South Carolina has some deadly roads—leading the nation with the highest fatality rates on rural roads, according to a report released Tuesday by TRIP, a national transportation research group.
The report defines rural roads as non-Interstate, rural routes.
There are 3.82 traffic fatalities per 100 million vehicle miles of travel, which is the highest rate in the nation and nearly four times higher than the fatality rate on all other roads in the state, according to the report.
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“South Carolina’s rural roads are the deadliest in the country, a result of decades of deferred infrastructure investment,” said Bill Ross, president of the SC Alliance to Fix Our Roads. “This legislative session, however, SC lawmakers approved an increase to the state’s motor fuel user fee for the first time since 1987. SCDOT now has the means to begin repairing dangerous rural roadways where approximately 58% of traffic fatalities occur.”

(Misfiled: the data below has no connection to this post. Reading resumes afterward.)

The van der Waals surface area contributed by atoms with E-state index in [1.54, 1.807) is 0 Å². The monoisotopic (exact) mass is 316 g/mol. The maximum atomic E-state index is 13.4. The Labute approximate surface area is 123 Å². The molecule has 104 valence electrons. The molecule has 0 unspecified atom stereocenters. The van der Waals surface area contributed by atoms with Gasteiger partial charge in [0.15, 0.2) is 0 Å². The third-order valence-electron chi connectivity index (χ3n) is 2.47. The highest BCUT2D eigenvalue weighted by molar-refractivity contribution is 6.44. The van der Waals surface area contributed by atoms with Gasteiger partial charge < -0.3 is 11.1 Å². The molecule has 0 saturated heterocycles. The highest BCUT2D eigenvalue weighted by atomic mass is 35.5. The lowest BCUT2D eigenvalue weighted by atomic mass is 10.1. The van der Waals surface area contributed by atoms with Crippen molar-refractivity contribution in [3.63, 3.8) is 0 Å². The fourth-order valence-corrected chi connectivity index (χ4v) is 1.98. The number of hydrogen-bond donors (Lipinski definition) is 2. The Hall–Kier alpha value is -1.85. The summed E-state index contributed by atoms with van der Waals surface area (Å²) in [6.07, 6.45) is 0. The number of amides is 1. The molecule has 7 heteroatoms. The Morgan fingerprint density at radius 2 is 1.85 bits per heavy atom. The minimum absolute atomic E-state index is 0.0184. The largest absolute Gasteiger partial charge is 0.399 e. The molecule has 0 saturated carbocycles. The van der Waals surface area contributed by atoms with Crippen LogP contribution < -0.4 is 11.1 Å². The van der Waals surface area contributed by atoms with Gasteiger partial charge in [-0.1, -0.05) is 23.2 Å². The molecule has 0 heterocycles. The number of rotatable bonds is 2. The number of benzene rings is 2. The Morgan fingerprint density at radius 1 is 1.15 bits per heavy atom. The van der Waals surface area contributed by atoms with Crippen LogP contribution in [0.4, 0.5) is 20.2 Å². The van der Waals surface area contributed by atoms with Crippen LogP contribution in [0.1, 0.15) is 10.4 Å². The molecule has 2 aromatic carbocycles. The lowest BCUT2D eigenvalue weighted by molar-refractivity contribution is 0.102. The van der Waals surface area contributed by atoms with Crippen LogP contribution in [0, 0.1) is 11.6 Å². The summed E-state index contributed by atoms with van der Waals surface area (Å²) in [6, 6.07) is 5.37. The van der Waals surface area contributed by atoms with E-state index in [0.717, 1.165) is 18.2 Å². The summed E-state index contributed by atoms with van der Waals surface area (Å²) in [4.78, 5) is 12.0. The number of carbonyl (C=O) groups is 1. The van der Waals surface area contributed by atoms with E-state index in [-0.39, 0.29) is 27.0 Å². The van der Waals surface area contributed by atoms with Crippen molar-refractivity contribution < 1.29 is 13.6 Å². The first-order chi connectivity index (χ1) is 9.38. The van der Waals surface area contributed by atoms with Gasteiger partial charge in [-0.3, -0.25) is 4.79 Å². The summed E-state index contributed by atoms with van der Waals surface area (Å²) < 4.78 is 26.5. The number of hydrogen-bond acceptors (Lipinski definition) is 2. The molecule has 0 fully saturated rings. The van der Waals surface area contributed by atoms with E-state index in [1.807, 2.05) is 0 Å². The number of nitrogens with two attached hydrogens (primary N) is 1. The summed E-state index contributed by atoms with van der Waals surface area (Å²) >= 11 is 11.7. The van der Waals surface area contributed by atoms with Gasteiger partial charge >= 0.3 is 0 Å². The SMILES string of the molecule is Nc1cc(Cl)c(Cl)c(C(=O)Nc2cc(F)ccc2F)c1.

Of South Carolina’s rural roads, 10 percent are rated in poor condition and 26 percent are rated in mediocre condition, the report says.
"When people hear the word ‘rural,’ they often think of secondary roads, but most of the traffic is actually on rural primaries and Interstates,” said Tiffany Wright, president of AAA Carolinas Foundation for Traffic Safety. “With a new funding stream provided by the state legislature in 2017, SCDOT has announced a new Rural Roads Safety Program.
“We applaud the legislature and the department for taking this long overdue step. We understand it will take time, but hopefully South Carolina is now on the right track to reduce traffic fatalities for all highway users.”
Michaela Broyles, 843-626-0281, @Michaela Broyles